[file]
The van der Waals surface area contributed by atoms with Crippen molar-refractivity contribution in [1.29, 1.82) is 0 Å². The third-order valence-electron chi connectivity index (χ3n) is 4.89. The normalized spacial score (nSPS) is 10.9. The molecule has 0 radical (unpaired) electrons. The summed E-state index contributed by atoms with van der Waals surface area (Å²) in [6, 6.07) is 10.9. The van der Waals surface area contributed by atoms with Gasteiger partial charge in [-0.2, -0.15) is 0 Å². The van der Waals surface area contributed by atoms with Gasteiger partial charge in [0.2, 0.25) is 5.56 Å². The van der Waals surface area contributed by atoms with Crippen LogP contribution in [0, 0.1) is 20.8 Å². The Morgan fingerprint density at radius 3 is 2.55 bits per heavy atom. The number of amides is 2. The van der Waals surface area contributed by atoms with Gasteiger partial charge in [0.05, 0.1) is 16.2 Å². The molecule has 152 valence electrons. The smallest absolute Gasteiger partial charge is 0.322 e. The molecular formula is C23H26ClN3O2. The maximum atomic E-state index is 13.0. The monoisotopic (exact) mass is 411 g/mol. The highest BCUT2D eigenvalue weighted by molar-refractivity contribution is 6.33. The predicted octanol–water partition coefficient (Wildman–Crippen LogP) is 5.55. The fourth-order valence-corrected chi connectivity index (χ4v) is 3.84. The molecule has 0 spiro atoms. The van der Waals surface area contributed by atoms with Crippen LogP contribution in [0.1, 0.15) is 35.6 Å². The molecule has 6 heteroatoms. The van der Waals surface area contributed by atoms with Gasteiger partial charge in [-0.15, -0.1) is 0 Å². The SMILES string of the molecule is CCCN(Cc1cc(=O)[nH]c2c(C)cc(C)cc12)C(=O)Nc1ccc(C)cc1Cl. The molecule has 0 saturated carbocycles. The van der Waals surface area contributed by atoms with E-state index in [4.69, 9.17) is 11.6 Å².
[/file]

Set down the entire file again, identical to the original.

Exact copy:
The van der Waals surface area contributed by atoms with Crippen molar-refractivity contribution in [1.29, 1.82) is 0 Å². The third-order valence-electron chi connectivity index (χ3n) is 4.89. The normalized spacial score (nSPS) is 10.9. The molecule has 0 radical (unpaired) electrons. The summed E-state index contributed by atoms with van der Waals surface area (Å²) in [6, 6.07) is 10.9. The van der Waals surface area contributed by atoms with Gasteiger partial charge in [-0.2, -0.15) is 0 Å². The van der Waals surface area contributed by atoms with Gasteiger partial charge in [0.2, 0.25) is 5.56 Å². The van der Waals surface area contributed by atoms with Crippen LogP contribution in [0, 0.1) is 20.8 Å². The Morgan fingerprint density at radius 3 is 2.55 bits per heavy atom. The number of amides is 2. The van der Waals surface area contributed by atoms with Gasteiger partial charge in [0.05, 0.1) is 16.2 Å². The molecule has 152 valence electrons. The smallest absolute Gasteiger partial charge is 0.322 e. The molecular formula is C23H26ClN3O2. The maximum atomic E-state index is 13.0. The monoisotopic (exact) mass is 411 g/mol. The highest BCUT2D eigenvalue weighted by molar-refractivity contribution is 6.33. The predicted octanol–water partition coefficient (Wildman–Crippen LogP) is 5.55. The fourth-order valence-corrected chi connectivity index (χ4v) is 3.84. The molecule has 0 spiro atoms. The van der Waals surface area contributed by atoms with Crippen LogP contribution in [0.1, 0.15) is 35.6 Å². The molecule has 6 heteroatoms. The van der Waals surface area contributed by atoms with Gasteiger partial charge in [-0.15, -0.1) is 0 Å². The SMILES string of the molecule is CCCN(Cc1cc(=O)[nH]c2c(C)cc(C)cc12)C(=O)Nc1ccc(C)cc1Cl. The molecule has 0 saturated carbocycles. The van der Waals surface area contributed by atoms with E-state index in [4.69, 9.17) is 11.6 Å².